Never show all your options at the same time. If you're pitching a website, show the home page, then later a sub page, and then a detail page. Not only does this gives you more to talk about, but it looks like you did a shit-ton of work. No one needs to know you repurposed the last real estate WordPress template and slapped on a new logo. Not that I would suggest that.
I would show no more than three design options, though two is even better in order to keep the conversation focused and constructive. If you do show three, then two of the designs should be “safe.” The third should be the wildcard, and something to showcase your creative spirit.
Inevitably someone will ask the dreaded question: "Which design do you recommend?"
This is where you separate the master from the students. It is best to offer a hybrid answer by explaining the benefits of each design. Tell them you like both, but if you were forced to choose, you would select X. Just make a decision prior to the pitch so you don’t waffle. Then IMMEDIATELY remind the client how strong both designs are, and that it would be your pleasure to transport elements from one design to the other.
If the shit hits the fan and the client HATES one or (gasp) both designs, you have to confidently explain the research, content and rationale that lead you to this point. Slowly review all the materials and exploration. Systematically explain why each design or campaign has merit, and why it will successfully achieve the client’s goals. Then as the kicker, remind them this is a brave new world of interactive and social media. Make sure they understand that after launching with this initial design, you can optimize it over the life of the campaign based on accruing an adequate amount of user data to support the design revisions.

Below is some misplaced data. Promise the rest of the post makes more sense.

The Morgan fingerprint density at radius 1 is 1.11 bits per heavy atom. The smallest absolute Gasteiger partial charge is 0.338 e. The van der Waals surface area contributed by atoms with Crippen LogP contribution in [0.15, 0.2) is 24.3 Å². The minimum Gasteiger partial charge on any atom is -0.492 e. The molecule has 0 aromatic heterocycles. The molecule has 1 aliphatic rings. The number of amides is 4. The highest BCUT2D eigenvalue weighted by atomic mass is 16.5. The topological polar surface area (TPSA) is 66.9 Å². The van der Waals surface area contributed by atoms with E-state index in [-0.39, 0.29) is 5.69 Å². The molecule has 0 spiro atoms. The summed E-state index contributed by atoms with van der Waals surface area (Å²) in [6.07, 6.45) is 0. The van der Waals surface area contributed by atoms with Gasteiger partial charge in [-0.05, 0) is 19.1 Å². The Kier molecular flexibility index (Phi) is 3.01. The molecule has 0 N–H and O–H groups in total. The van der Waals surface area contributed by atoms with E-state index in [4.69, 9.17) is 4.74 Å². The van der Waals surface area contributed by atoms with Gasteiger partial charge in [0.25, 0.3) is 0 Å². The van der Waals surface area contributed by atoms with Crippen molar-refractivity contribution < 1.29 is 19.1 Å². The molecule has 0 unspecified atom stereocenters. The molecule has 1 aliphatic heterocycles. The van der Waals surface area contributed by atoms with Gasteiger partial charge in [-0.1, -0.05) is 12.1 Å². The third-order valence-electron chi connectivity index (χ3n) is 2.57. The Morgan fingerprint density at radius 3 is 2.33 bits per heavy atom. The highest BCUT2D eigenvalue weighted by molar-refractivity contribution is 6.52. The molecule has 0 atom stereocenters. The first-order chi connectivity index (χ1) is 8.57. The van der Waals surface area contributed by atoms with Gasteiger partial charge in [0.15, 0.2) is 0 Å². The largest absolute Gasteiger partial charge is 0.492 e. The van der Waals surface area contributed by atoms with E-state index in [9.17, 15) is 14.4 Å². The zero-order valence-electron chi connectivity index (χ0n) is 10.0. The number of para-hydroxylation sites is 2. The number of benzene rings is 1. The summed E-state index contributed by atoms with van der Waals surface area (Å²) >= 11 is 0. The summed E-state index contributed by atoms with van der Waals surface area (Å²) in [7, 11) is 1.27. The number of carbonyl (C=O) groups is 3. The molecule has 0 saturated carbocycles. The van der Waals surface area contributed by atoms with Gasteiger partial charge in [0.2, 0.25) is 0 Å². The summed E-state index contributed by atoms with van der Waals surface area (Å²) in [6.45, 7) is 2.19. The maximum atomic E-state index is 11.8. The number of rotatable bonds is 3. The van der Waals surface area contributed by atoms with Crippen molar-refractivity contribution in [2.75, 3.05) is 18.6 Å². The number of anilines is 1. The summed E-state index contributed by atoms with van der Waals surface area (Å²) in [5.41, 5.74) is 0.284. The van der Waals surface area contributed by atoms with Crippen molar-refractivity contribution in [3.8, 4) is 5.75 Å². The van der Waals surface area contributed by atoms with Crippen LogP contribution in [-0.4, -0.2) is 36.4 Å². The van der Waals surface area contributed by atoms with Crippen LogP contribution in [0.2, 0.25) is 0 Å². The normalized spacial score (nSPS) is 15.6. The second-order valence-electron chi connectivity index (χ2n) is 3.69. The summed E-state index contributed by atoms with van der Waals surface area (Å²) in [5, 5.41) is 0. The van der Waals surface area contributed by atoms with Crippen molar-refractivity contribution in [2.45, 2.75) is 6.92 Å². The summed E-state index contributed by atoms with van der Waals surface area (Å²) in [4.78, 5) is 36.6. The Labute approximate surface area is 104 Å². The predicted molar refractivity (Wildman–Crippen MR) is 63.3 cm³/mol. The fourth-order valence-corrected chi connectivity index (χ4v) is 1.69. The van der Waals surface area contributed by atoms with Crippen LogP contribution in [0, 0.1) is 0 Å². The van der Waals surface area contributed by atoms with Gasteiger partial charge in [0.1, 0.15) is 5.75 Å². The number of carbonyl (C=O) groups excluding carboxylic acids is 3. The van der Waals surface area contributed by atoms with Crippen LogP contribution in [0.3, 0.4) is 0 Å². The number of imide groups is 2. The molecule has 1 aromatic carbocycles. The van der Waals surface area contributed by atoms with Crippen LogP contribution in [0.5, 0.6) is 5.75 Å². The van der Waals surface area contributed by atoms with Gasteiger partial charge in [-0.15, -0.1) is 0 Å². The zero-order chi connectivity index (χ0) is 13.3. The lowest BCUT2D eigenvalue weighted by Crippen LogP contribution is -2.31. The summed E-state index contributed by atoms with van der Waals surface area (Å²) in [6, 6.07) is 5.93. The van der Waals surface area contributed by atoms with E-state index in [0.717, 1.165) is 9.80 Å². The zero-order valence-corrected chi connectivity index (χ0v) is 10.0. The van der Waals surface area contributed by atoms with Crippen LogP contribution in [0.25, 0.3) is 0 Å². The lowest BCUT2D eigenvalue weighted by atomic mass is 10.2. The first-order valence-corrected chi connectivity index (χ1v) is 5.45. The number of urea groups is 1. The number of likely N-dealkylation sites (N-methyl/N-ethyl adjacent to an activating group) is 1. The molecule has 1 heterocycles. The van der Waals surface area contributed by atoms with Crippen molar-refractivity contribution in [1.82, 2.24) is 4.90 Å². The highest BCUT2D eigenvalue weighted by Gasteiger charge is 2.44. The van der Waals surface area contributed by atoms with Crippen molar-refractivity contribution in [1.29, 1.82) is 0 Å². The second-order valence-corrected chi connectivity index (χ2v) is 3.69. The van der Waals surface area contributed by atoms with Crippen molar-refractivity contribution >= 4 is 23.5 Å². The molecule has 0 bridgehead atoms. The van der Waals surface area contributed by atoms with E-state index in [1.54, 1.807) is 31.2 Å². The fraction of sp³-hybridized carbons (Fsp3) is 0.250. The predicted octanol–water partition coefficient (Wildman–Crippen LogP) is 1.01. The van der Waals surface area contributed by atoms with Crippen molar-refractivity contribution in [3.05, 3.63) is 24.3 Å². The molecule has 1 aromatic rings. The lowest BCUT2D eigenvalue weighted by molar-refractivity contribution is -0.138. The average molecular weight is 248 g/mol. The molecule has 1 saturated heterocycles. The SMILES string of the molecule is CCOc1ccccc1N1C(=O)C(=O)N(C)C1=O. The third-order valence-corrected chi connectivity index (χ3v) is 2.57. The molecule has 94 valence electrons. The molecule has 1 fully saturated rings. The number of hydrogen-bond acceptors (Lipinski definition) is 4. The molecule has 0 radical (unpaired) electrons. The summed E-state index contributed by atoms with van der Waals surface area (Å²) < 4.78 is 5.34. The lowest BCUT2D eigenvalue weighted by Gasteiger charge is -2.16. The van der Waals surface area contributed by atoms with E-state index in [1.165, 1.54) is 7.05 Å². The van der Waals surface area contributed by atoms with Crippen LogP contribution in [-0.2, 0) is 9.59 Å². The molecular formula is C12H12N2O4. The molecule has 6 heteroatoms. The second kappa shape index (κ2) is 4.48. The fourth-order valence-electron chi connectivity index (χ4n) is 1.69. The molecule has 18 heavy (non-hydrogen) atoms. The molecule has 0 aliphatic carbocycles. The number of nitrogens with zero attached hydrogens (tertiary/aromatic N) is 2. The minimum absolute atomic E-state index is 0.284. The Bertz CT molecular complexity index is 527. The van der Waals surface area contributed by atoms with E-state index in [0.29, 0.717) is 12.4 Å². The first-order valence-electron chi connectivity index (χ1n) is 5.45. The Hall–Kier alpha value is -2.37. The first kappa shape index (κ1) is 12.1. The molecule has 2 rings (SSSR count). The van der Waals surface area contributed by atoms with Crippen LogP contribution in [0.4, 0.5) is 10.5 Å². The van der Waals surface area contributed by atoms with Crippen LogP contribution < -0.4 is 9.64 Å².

If they still hate the work, it might be helpful to imagine them drowning in a bottomless pool of their own emotional venom. Keep that part to yourself, then sit down, review all the material and pull as much content as possible to construct one additional design.
The Post Pitch:
Let me remove all doubt: YOU DON'T GET A SECOND CHANCE! If you bombed – fine. Just fix it. Don't go back with 10 versions of a new interpretation. Not only will this make you look foolish, but it will make them think you could have shown more work the first time.
Precede the secondary approval round with a thorough e-mail outlining everything you heard at the initial pitch. This shows you were listening intently and that you are following their directive to the letter.
Go into social mode about how great you feel about the revisions.
Pitch the revisions with enthusiasm, and impress upon them the deadlines you wish to meet to ensure you have adequate development time to test and launch by your due date. All clients understand deadlines, and often will approve something because they have a boss waiting to see the material.
Don’t book your “reward” trip to Maui quite yet. But at this point it’s probably safe to start looking at resorts and creating your short list.
What 'rules of the road' would you like to add to this list? Any kernel to help other creatives is worth the time! Thanks, and here's to your next successful creative pitch!